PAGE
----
Dr Cullen is also employed about a work ftill perhaps more interesting, a correct edition of his Materia Medica. However imperfect the furreptitious copy was, and thoughi the sense of the author was in many parts misrepresented, it was yet sought with great avidity by the medical student; nor can any publication be more acceptable than a perfect edition, which we hope will soon appear.

ART. XI. 7. Brunonis, M. D. De Medicina Præle&oris &c.

Elementa Medicinæ. Editio altera. Edinburgi. Elements of Medicine. By J. Brown, M. D. 8vo. 2 Vols. 8s.

boards. Printed for the Author. IN N what respects this differs from the former edition we

cannot pretend to say. The brevity and improper style of that edition foon obliged us to defiit from the perusal; we have leard that there is less affectation and obfcurity in the ja!guage of the present. Whether it contains any further


lights, we cannot therefore determine. That the reader, who has not yet heard of this new doctrine, may form some idea of what he is to expect, we shall translate the author's own summary of it. After having observed that catarrh does not, as is commonly imagined, derive its origin from cold, but from heat and other stimulants, and that it is to be cured by cold and other debilitating means, he subjoins, Do I have divided all common diseases into two forms, the phlogistic or sthenic, and the asthenic or antiphlogistic, of which the former consists in too great excitement, the latter in too little, the one is removed by debilitating, the other by Itimulating means, &c.” He concludes his preface by asking, whether a conjectural, inconsistent, and in most of its parts false art, is at last reduced to a certain science, which may be called the science of life? This weighty question we shall leave to the decision of those who may chiuse to consider it.



Art. XII. Reflections on the present Matters in Dispute between Great

Britain and Ireland; and, or the Means of converting these Articles into mutral Benefit for both Kingdoms. By Jofiah Tucker, D. D. Dean of Gloucester. 8vo. Cadell. London.

PON the principle of the Independency of Ireland,

Dr. Tucker argues its title to a free trade to every fo. reign country; and he is ftrenuous to show, that the free exercise of trade by the Irish, would neceffarily be attended with advantages highly beneficial to England. In the view of the extension of the Irish trade to countries beyond the Cape of Good-Hope, he contends, that the English, emancipating themselves from a pernicious monoply, would be zealous to fit but ships from the ports of Ireland to trade to the Eatt under the sanction of the Irish flag. Now, in consequence of the importation of the produce of the East to Ireland, he conceives that the manufa&tures of England would advance in prosperity. For it would follow, that the raw silk, the cotton, the wool, and the other articles necessary in many different branches of labour would fall in their value ; as the East-India Coinpany could no longer affix what price it pleased upon its imports.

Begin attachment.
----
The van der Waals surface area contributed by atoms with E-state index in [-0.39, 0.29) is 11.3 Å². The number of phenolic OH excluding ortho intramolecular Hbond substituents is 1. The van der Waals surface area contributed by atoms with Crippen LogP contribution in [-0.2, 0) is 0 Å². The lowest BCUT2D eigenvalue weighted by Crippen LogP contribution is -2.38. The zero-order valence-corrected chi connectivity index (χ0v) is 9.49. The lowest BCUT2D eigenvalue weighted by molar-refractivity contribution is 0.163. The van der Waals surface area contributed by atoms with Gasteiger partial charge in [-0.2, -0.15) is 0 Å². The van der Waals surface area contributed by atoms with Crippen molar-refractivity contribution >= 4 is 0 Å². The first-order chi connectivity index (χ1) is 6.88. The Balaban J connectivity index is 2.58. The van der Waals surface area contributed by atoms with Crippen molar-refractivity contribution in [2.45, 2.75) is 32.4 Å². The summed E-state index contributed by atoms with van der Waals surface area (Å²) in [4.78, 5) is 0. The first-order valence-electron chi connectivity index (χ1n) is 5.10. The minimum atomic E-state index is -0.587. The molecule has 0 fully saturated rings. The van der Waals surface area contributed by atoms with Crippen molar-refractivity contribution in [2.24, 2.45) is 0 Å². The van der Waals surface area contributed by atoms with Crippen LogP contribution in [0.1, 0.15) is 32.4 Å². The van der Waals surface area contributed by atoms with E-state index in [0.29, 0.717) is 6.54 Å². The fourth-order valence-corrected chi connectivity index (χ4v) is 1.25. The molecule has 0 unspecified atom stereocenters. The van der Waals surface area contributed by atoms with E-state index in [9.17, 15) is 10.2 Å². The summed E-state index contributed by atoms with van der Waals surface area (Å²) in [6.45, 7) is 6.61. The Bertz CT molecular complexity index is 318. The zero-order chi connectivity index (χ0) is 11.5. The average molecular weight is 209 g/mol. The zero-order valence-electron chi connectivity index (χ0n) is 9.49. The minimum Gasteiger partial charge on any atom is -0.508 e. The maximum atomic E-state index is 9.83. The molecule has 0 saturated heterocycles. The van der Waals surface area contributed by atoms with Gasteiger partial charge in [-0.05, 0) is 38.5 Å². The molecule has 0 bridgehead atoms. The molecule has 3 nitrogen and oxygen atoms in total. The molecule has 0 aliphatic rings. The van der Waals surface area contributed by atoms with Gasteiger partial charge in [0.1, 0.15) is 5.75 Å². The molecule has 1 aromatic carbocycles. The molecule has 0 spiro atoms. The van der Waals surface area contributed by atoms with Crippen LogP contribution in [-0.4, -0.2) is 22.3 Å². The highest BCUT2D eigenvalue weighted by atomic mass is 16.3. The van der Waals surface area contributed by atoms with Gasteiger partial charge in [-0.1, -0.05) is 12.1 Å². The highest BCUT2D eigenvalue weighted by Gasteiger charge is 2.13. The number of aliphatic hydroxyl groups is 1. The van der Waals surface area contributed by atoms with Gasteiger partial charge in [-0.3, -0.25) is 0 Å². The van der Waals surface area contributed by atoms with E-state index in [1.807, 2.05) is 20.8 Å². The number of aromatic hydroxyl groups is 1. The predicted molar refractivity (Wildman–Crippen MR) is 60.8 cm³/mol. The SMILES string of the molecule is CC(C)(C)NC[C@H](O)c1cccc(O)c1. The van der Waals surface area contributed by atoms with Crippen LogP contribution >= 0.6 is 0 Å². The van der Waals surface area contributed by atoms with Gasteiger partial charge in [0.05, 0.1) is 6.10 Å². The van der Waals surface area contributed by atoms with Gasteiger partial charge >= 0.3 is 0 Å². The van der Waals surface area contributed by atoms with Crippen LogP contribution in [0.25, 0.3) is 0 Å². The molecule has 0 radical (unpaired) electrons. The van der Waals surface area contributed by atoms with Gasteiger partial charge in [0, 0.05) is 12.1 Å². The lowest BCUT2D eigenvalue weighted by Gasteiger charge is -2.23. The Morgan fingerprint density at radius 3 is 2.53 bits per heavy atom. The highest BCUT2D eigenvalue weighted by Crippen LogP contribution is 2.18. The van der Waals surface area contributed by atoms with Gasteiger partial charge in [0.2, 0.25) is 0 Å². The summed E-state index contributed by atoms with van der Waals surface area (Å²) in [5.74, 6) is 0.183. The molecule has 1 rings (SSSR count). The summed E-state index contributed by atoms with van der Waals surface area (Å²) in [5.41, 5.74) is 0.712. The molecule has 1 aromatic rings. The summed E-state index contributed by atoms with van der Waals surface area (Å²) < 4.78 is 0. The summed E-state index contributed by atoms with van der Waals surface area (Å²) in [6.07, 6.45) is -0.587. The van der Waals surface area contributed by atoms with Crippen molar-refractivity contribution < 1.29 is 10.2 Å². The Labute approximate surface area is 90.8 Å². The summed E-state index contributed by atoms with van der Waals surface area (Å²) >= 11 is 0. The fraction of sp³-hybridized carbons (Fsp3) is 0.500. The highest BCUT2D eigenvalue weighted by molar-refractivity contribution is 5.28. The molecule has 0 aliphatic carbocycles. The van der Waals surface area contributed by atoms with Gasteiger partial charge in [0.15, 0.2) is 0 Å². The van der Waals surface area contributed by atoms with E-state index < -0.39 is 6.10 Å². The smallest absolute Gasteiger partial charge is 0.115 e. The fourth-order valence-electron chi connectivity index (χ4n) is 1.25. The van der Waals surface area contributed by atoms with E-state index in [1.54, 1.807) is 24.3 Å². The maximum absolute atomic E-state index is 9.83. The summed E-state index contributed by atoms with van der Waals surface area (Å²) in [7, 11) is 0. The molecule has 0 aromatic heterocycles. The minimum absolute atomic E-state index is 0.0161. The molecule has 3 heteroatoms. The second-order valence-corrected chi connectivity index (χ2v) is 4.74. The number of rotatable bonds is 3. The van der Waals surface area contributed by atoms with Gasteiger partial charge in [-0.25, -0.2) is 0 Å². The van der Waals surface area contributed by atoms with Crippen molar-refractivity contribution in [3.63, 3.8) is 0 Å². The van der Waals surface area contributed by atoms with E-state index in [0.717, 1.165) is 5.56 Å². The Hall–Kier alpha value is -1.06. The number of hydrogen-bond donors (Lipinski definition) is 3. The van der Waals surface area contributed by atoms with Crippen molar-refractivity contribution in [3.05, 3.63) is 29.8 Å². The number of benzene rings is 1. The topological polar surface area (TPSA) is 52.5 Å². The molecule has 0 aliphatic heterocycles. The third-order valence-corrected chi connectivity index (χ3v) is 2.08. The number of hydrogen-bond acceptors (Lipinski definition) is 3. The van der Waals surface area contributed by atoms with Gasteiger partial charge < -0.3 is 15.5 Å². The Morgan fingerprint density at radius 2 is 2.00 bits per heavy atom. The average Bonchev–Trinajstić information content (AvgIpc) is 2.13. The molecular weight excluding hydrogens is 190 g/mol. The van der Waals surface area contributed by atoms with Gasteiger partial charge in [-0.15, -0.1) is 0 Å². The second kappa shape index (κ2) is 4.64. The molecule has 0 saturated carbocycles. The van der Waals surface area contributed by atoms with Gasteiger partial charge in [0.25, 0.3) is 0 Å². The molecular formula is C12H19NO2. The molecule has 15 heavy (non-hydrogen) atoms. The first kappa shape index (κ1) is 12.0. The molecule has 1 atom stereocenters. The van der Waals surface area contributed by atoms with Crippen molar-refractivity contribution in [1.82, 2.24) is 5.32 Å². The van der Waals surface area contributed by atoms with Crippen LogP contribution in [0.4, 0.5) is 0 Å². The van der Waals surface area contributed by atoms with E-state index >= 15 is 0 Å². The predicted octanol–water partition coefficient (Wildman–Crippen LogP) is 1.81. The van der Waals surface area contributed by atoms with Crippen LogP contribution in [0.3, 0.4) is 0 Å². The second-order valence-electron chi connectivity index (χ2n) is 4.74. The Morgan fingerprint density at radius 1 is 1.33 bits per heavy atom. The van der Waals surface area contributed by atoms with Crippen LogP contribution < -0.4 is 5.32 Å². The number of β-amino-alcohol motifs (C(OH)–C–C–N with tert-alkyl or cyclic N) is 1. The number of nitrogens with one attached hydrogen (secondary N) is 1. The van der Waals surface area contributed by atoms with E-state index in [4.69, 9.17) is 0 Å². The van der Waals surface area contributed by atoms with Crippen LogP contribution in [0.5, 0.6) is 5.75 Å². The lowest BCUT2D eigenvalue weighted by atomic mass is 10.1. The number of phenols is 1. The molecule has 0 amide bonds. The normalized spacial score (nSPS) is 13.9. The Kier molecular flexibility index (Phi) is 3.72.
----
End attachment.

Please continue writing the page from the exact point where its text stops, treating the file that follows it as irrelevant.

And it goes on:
Similar advantages upon this way of reasoning would also, in the opinion of our author, be derived to England from the extension of the Irish trade to Egypt, the Archipe.' lago, and the Levant. Proceeding in his subject, he lays it down as another advantage of opening an unrestrained trade to Ireland, that it would operate a free importation of sugars, and of other products of the warmer climates from the cheapest market; and that, by that means, a foun'A a 2


dation would be laid for the gradual abolition of the present inhuman lave-trade.

The creation of a free navigation is an additional advantage which our author deduces from the full extension of the Irish trade; and here, he endeavours to combat the clogs and restrictions which are required by the famous Navigation A&. And lastly he regards it as a source of emolument to arife out of the freedom of the Irish trade, that there would prevail, for the benefit of both kingdoms, an unrestricted exportation and importation of grain.

Upon these different topics Dr. Tucker expresses himself with much ingenuity, and on his part with entire decifion. His performance, accordingly, may be useful; and it will doubtless have the effect to carry the attention of merchants and politicians to the minute examination of matters which are of the highest importance. But it is certainly obvious, that our author, notwithstanding his abilities, has neglected to enter into any investigation of that multiplicity of circumftances, and that variety of views which are absolutely neceffary for the full discussion of the subject he has undertaken. His pamphlet contains only hints, which, however plausible they may appear, must not be supposed to be in. controvertible. His zeal, however, as a good citizen deserves applause ; for we are willing to believe, that he acts under the influence of public virtue and patriotism.

In an Appendix to his Reflections, our author, having regretted that academical studies, have, in general, so flight a tendency to instruct the rising generation in the civil, political, and commercial interests of their own country, proposes that subjects of this kind, under the allurement of premiums, should be offered to the graduate students of the universities of England and Scotland. This scheme, though it is patriotic, he proposes with a diffidence that is not natural to him: and, indeed, to us it appears to be highly visionary. It would, surely, redound more to the interests of the kingdom, if foundations should be made for able teachers to prelect on thefe topics in our universities.

As a specimen of the manner and way of thinking of our author, we shall submit to our readers what he has advanced concerning the Act of Navigation.

• The precise idea of a monopoly is this, that it is a privilege, or exclusive charter granted to serve a few, at the expence, and to the detriment of the many. According to this definition, it is impossible that that famous monopoly, called the Act of Navigation, can be vindicated on the footing of commercial utility. National prejudices, indeed, are ftrongly in its favour ; but prejudice and reason are not always the fame thing; and it doth not follow that nations, any